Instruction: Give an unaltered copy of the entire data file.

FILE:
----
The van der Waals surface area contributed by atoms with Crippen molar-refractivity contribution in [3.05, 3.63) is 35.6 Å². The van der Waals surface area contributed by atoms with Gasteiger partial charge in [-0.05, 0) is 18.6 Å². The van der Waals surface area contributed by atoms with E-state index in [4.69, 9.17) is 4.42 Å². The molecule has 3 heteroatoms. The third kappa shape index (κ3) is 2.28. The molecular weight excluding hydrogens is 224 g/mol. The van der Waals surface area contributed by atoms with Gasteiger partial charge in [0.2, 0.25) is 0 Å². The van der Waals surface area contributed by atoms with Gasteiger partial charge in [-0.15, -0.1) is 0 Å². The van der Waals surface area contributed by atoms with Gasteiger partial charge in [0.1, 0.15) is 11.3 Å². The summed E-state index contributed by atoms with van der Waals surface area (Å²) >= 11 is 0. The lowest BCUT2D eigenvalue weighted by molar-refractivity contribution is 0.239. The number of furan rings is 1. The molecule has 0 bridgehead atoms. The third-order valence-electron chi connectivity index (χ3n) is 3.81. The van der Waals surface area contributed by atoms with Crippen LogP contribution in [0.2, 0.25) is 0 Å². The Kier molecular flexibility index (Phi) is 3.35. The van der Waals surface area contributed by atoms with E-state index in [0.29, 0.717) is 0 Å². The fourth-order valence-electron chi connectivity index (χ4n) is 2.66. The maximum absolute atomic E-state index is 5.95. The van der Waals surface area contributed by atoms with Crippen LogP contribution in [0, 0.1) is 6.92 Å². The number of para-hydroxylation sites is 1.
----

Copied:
The van der Waals surface area contributed by atoms with Crippen molar-refractivity contribution in [3.05, 3.63) is 35.6 Å². The van der Waals surface area contributed by atoms with Gasteiger partial charge in [-0.05, 0) is 18.6 Å². The van der Waals surface area contributed by atoms with E-state index in [4.69, 9.17) is 4.42 Å². The molecule has 3 heteroatoms. The third kappa shape index (κ3) is 2.28. The molecular weight excluding hydrogens is 224 g/mol. The van der Waals surface area contributed by atoms with Gasteiger partial charge in [0.2, 0.25) is 0 Å². The van der Waals surface area contributed by atoms with Gasteiger partial charge in [-0.15, -0.1) is 0 Å². The van der Waals surface area contributed by atoms with Gasteiger partial charge in [0.1, 0.15) is 11.3 Å². The summed E-state index contributed by atoms with van der Waals surface area (Å²) >= 11 is 0. The lowest BCUT2D eigenvalue weighted by molar-refractivity contribution is 0.239. The number of furan rings is 1. The molecule has 0 bridgehead atoms. The third-order valence-electron chi connectivity index (χ3n) is 3.81. The van der Waals surface area contributed by atoms with Crippen LogP contribution in [0.2, 0.25) is 0 Å². The Kier molecular flexibility index (Phi) is 3.35. The van der Waals surface area contributed by atoms with E-state index in [0.29, 0.717) is 0 Å². The fourth-order valence-electron chi connectivity index (χ4n) is 2.66. The maximum absolute atomic E-state index is 5.95. The van der Waals surface area contributed by atoms with Crippen LogP contribution in [0, 0.1) is 6.92 Å². The number of para-hydroxylation sites is 1.